Tapering: Do you know how?

The concept of tapering is a very obvious one, but one that is often seriously overlooked to the detriment of horse and rider.

If you are unsure, tapering is basically increasing and decreasing the intensity/volume of work over a period of time. Through this method, you increase your horse’s workload as you build fitness or intensity of training, but cut back prior to competition. Even if you aren’t competing, tapering is an essential concept because the ‘cut back’ period is what allows the body to recover and the brain to process. When I say recover, I mean it is a chance for microtraumas to heal, muscle glycogen levels to increase, and the body to generally take a ‘timeout’.

If you are competing, you are hopefully doing this already, and if any of you aren’t then you should be! Even if you are a 1 horse happy hacker, tapering is a good plan for prolonging the longevity of you and your horse. Not allowing healing and recovery after moderate/strenuous and repeated exercise is a sure way to contribute to more serious injury over time.

The mental step back is just as important. We all know what it is like when we work hard on any task that requires a lot of concentration – revision, tax returns, business agreements – we need a break. Too long and we get information overload. Too many days in a row and we get bored. The same is true for horses; they like us need to be kept fresh.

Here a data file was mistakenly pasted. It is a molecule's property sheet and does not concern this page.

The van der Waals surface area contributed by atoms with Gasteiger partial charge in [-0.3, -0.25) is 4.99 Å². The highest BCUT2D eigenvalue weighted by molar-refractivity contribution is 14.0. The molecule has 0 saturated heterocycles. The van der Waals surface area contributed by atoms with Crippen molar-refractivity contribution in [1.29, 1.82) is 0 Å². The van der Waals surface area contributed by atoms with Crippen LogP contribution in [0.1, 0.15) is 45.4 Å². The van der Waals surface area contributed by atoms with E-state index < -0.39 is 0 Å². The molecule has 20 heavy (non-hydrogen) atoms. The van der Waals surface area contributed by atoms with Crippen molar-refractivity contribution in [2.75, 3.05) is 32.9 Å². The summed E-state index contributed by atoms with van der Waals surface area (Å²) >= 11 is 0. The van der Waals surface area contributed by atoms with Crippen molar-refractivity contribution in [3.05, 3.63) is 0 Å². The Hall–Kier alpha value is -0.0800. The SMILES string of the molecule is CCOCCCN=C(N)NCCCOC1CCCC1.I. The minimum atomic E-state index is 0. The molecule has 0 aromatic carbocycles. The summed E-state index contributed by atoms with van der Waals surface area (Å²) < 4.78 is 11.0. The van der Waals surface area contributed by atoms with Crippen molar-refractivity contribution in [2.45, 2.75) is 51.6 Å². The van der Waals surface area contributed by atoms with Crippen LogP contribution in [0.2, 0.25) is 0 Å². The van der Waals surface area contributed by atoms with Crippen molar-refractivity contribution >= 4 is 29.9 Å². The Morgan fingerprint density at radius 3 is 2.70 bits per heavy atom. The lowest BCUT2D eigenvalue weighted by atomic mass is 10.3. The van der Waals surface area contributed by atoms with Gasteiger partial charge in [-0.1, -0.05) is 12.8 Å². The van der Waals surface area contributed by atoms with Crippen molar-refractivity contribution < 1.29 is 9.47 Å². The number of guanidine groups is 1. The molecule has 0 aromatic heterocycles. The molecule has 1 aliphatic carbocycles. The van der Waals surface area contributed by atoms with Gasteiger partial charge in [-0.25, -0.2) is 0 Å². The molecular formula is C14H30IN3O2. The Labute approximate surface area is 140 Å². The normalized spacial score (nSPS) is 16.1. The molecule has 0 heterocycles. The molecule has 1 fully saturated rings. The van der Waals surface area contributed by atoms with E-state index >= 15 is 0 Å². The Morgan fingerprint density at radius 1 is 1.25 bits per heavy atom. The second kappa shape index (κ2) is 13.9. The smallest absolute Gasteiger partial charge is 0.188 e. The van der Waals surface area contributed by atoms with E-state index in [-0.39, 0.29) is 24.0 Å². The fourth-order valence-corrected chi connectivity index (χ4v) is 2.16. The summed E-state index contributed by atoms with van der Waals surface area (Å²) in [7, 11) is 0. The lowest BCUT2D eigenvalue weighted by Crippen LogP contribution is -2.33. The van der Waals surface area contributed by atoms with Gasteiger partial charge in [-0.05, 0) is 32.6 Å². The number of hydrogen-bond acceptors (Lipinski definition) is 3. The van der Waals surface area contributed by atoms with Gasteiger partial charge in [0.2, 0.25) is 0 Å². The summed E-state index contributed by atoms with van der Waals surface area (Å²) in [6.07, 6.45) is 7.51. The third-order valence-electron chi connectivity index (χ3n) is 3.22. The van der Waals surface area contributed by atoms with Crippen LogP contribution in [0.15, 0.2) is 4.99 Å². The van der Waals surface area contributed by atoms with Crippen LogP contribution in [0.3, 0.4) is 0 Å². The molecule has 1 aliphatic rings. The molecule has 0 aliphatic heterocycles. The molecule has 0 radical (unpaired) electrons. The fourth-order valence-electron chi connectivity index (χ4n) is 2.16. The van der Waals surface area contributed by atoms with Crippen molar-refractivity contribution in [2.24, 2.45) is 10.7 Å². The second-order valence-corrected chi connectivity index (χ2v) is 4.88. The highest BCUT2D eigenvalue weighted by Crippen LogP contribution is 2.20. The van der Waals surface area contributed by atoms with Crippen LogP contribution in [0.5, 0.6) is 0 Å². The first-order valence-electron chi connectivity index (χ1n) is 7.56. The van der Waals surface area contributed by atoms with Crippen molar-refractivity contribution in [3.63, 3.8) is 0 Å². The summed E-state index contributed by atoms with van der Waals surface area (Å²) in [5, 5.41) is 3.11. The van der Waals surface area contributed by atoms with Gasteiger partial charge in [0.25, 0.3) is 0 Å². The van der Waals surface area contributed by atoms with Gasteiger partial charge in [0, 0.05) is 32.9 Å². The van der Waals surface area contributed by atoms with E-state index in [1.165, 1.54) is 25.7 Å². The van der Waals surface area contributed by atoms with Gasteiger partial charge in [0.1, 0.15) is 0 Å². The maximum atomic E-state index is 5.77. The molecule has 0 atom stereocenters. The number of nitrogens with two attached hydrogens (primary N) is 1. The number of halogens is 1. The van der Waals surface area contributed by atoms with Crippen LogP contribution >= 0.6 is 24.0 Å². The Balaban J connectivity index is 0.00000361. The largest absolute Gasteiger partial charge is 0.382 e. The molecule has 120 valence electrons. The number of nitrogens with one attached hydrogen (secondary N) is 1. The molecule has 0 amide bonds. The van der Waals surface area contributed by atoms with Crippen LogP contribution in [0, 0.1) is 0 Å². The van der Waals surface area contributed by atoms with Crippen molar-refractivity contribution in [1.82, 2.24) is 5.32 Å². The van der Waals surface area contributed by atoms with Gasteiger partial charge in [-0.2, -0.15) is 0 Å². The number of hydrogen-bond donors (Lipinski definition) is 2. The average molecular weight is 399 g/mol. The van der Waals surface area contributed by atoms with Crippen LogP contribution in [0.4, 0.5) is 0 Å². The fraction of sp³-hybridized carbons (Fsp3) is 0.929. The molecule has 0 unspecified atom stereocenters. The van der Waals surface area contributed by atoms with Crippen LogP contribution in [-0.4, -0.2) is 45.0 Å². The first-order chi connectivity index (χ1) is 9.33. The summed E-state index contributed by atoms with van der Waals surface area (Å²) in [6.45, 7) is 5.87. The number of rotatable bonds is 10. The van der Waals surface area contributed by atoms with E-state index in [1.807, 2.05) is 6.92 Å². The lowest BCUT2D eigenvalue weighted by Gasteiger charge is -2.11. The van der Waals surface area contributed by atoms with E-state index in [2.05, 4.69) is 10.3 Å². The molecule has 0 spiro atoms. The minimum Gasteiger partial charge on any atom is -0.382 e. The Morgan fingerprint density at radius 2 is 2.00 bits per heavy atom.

I was reminded of this earlier this week when schooling Lizzie. She has worked really hard the last couple of weeks, learning to do shoulder and hind quarter positioning on a circle. It is physically demanding for her, especially on the left rein, and mentally demanding for both of us. We set off for another schooling session, and she just wasn’t keen; she’s never exactly keen to leave her bed, but on this day she was almost dragging her feet. Fortunately for her, I had already decided that we would do something different; something short and sweet. And it worked, 20 minutes of working purely on the quality of her trot and my position was all that we both needed, and got great results.

The best thing was that physically and mentally we both did much less, but still achieved a great deal. We tapered because we did less physically and mentally and took the pressure off, but it was still productive. So your take home message is – allow time within your training for tapering for both you and your horse and you will reap the benefits in the long term.

You’re welcome!


Published by Louise Towl Physio

I am a Chartered Physiotherapist with Pilates training, and I am an ACPAT (the Association of Chartered Physiotherapists in Animal Therapy) and RAMP (Register of Animal Musculoskeletal Practitioners) registered Veterinary Physiotherapist. Away from work I have ridden all my life, competing in various disciplines and now focussing on dressage. With my retired horse, Baz, I competed at Advanced level, and I now have a younger horse, Lizzie, who is currently competing at Elementary.

Leave a Reply

Fill in your details below or click an icon to log in:

WordPress.com Logo

You are commenting using your WordPress.com account. Log Out /  Change )

Google photo

You are commenting using your Google account. Log Out /  Change )

Twitter picture

You are commenting using your Twitter account. Log Out /  Change )

Facebook photo

You are commenting using your Facebook account. Log Out /  Change )

Connecting to %s

%d bloggers like this: